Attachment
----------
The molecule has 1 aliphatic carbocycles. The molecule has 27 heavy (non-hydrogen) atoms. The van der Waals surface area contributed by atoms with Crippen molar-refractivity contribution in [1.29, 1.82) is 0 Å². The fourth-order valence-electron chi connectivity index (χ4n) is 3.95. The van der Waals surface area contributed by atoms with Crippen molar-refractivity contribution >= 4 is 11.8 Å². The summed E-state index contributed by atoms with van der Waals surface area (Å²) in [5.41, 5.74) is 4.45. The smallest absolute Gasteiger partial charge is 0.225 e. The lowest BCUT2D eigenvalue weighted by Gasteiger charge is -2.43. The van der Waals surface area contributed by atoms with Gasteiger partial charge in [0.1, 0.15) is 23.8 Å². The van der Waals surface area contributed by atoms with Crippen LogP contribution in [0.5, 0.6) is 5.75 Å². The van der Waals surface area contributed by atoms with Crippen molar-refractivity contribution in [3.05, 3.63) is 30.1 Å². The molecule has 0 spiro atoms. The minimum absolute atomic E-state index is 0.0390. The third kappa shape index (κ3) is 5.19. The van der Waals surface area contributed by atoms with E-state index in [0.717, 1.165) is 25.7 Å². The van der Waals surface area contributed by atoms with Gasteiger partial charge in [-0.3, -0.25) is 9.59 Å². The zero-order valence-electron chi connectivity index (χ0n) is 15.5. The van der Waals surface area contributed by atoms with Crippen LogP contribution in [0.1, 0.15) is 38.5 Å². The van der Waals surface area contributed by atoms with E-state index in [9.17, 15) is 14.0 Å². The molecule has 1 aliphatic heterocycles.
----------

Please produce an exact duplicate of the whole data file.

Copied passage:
The molecule has 1 aliphatic carbocycles. The molecule has 27 heavy (non-hydrogen) atoms. The van der Waals surface area contributed by atoms with Crippen molar-refractivity contribution in [1.29, 1.82) is 0 Å². The fourth-order valence-electron chi connectivity index (χ4n) is 3.95. The van der Waals surface area contributed by atoms with Crippen molar-refractivity contribution >= 4 is 11.8 Å². The summed E-state index contributed by atoms with van der Waals surface area (Å²) in [5.41, 5.74) is 4.45. The smallest absolute Gasteiger partial charge is 0.225 e. The lowest BCUT2D eigenvalue weighted by Gasteiger charge is -2.43. The van der Waals surface area contributed by atoms with Gasteiger partial charge in [0.1, 0.15) is 23.8 Å². The van der Waals surface area contributed by atoms with Crippen LogP contribution in [0.5, 0.6) is 5.75 Å². The van der Waals surface area contributed by atoms with Crippen molar-refractivity contribution in [3.05, 3.63) is 30.1 Å². The molecule has 0 spiro atoms. The minimum absolute atomic E-state index is 0.0390. The third kappa shape index (κ3) is 5.19. The van der Waals surface area contributed by atoms with E-state index in [0.717, 1.165) is 25.7 Å². The van der Waals surface area contributed by atoms with Gasteiger partial charge in [-0.3, -0.25) is 9.59 Å². The zero-order valence-electron chi connectivity index (χ0n) is 15.5. The van der Waals surface area contributed by atoms with Crippen LogP contribution in [0.1, 0.15) is 38.5 Å². The van der Waals surface area contributed by atoms with E-state index in [9.17, 15) is 14.0 Å². The molecule has 1 aliphatic heterocycles.